Comey to testify in open session
Former FBI Director James Comey has agreed to testify before the Senate intelligence committee after Memorial Day.
The committee's chairman, Sen. Richard Burr, and the ranking Democrat, Sen. Mark Warner, announced Friday that Comey will testify in an open setting before the committee. The date of the hearing has not yet been set.
Burr says the committee wants to hear from Comey on his role in the development of the U.S. intelligence agencies' assessment that Russia interfered in last year's election. He says he hopes Comey's testimony will answer some of the questions that have arisen since Comey was suddenly dismissed last week by President Donald Trump.
Senate aides are stating Former FBI Director James Comey has declined to testify before the Intelligence Committee after being fired.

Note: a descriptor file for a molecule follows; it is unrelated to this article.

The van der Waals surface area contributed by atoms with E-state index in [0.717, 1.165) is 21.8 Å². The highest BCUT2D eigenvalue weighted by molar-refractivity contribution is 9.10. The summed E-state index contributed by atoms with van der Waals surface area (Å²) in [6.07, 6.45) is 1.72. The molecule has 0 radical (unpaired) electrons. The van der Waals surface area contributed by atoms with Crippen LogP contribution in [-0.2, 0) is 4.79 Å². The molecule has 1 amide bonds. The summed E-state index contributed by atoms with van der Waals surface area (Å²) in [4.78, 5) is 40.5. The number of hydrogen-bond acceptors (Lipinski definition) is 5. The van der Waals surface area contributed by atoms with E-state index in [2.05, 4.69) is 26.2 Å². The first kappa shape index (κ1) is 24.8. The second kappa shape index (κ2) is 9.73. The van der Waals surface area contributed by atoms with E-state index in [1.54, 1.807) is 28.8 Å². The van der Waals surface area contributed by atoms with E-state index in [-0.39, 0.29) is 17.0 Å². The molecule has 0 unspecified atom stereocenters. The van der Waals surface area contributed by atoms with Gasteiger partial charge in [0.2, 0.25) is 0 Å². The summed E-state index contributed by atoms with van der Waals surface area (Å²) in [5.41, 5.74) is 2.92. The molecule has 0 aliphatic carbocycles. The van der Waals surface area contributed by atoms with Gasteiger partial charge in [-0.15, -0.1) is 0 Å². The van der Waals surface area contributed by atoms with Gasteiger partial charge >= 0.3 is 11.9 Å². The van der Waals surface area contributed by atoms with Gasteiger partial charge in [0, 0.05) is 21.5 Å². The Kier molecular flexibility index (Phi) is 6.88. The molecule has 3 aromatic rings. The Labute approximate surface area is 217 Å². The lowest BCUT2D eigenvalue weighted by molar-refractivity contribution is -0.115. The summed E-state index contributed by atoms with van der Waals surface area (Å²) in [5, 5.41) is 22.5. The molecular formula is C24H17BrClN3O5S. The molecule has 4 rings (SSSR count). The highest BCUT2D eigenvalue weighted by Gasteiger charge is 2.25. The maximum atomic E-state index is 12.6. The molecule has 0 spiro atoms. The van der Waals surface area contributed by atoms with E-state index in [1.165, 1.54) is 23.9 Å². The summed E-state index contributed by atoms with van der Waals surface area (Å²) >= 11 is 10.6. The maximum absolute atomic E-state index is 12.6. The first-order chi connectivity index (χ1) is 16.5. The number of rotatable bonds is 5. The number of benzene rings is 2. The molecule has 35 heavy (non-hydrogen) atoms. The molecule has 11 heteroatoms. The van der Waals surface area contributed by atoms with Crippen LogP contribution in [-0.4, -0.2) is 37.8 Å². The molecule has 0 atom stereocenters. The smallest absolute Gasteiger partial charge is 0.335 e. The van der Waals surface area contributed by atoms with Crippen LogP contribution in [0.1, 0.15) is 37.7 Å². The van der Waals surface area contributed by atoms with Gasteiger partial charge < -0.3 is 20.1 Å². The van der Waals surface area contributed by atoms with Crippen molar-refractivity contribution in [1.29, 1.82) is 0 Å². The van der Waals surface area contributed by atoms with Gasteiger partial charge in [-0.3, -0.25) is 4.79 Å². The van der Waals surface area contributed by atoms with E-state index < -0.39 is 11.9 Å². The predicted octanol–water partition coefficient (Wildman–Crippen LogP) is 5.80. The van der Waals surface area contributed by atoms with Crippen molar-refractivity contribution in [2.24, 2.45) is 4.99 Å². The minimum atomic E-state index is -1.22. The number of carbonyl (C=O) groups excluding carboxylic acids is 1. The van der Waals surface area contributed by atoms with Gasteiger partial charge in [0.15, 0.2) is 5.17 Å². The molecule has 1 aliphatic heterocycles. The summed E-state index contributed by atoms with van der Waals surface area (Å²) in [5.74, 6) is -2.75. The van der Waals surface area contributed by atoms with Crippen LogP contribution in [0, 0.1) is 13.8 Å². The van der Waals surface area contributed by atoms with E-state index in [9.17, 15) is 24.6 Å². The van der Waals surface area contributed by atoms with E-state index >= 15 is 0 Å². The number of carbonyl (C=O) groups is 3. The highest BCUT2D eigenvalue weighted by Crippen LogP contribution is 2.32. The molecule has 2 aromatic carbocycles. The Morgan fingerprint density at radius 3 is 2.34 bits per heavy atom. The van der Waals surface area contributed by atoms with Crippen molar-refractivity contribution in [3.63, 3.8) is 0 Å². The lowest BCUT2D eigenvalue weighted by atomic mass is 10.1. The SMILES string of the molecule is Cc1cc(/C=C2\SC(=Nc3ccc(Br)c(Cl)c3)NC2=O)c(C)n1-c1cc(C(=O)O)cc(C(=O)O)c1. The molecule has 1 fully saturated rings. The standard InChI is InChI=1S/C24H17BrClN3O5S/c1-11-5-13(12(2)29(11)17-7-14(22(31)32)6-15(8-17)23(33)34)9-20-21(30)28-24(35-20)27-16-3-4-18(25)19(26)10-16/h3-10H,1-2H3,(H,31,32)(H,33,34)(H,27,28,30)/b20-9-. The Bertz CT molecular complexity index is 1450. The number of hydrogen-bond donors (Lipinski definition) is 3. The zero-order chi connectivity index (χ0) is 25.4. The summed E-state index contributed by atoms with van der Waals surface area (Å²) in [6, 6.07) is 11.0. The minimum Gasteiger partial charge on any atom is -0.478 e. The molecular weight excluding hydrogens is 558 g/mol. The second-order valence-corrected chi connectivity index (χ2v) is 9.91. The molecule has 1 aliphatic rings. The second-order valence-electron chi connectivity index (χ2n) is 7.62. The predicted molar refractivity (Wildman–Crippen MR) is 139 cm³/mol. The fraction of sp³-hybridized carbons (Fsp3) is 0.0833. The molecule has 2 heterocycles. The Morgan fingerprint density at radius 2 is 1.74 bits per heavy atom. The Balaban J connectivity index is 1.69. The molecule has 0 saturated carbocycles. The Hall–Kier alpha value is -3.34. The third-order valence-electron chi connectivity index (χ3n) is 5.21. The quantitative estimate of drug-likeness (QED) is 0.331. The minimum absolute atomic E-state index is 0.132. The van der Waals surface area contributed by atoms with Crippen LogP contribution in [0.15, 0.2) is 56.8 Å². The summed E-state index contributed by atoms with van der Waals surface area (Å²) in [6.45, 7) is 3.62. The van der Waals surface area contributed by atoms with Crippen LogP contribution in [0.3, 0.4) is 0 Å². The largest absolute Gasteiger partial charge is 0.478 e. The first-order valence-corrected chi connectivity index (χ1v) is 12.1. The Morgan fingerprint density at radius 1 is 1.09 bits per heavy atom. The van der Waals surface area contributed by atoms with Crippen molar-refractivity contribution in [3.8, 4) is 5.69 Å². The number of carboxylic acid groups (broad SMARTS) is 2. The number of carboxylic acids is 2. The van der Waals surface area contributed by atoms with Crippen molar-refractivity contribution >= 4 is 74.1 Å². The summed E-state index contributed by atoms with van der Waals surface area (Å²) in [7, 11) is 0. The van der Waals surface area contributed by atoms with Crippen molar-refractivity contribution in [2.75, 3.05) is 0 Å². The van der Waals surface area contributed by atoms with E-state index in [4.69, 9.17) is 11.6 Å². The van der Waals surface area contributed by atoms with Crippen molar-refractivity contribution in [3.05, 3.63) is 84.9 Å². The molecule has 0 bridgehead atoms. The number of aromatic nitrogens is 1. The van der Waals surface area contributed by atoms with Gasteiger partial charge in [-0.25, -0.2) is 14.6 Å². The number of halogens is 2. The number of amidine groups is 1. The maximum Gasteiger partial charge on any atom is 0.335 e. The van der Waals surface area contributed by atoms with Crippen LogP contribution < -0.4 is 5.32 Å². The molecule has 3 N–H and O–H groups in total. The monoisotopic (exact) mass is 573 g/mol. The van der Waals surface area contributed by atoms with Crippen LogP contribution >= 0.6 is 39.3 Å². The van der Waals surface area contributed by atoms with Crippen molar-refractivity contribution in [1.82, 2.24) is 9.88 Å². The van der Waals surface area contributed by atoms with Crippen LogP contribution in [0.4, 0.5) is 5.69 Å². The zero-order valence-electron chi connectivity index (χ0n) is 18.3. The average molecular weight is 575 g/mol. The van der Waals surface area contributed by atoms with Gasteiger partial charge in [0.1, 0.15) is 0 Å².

Deputy Attorney General Rod Rosenstein will brief the full Senate next week amid controversy over President Donald Trump's firing of FBI Director James Comey.
Senate Minority Leader Chuck Schumer's office confirmed Friday that Rosenstein had accepted the invitation extended by Schumer and Majority Leader Mitch McConnell. The time and date are not yet finalized. Rosenstein wrote a memo critical of Comey that the White House initially cited as justification for Trump's firing of the FBI director.
President Donald Trump fired Comey on Tuesday.
In a statement, Trump says Comey's firing "will mark a new beginning" for the FBI. The White House says the search for a new FBI director will begin immediately.
Comey's firing comes days after he testified on Capitol Hill about the FBI's investigation into Russia's election meddling and possible connections between Russia and Trump's campaign.
Colorado U.S. Senator and Democrat Michael Bennet issued the following statement after Comey was fired: